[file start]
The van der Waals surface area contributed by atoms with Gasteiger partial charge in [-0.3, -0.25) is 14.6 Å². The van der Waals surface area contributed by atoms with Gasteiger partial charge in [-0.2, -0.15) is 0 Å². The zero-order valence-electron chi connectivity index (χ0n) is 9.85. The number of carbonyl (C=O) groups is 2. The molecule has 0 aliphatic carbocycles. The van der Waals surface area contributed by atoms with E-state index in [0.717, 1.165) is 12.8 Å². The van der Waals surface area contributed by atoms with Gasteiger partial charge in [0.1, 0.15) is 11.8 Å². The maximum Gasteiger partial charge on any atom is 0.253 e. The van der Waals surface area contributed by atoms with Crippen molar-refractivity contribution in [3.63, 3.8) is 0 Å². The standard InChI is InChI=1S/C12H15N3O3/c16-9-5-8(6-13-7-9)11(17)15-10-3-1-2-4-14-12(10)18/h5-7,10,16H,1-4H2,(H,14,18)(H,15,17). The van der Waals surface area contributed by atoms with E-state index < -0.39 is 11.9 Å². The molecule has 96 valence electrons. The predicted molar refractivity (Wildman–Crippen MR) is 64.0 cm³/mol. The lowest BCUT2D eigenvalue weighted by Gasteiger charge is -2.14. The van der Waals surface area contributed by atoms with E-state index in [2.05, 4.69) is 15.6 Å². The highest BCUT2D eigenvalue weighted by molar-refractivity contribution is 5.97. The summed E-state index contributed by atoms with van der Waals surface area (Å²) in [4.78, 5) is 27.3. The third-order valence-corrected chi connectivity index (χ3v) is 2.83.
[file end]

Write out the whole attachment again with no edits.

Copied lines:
The van der Waals surface area contributed by atoms with Gasteiger partial charge in [-0.3, -0.25) is 14.6 Å². The van der Waals surface area contributed by atoms with Gasteiger partial charge in [-0.2, -0.15) is 0 Å². The zero-order valence-electron chi connectivity index (χ0n) is 9.85. The number of carbonyl (C=O) groups is 2. The molecule has 0 aliphatic carbocycles. The van der Waals surface area contributed by atoms with E-state index in [0.717, 1.165) is 12.8 Å². The van der Waals surface area contributed by atoms with Gasteiger partial charge in [0.1, 0.15) is 11.8 Å². The maximum Gasteiger partial charge on any atom is 0.253 e. The van der Waals surface area contributed by atoms with Crippen molar-refractivity contribution in [3.63, 3.8) is 0 Å². The standard InChI is InChI=1S/C12H15N3O3/c16-9-5-8(6-13-7-9)11(17)15-10-3-1-2-4-14-12(10)18/h5-7,10,16H,1-4H2,(H,14,18)(H,15,17). The van der Waals surface area contributed by atoms with E-state index < -0.39 is 11.9 Å². The molecule has 96 valence electrons. The predicted molar refractivity (Wildman–Crippen MR) is 64.0 cm³/mol. The lowest BCUT2D eigenvalue weighted by Gasteiger charge is -2.14. The van der Waals surface area contributed by atoms with E-state index in [2.05, 4.69) is 15.6 Å². The highest BCUT2D eigenvalue weighted by molar-refractivity contribution is 5.97. The summed E-state index contributed by atoms with van der Waals surface area (Å²) in [4.78, 5) is 27.3. The third-order valence-corrected chi connectivity index (χ3v) is 2.83.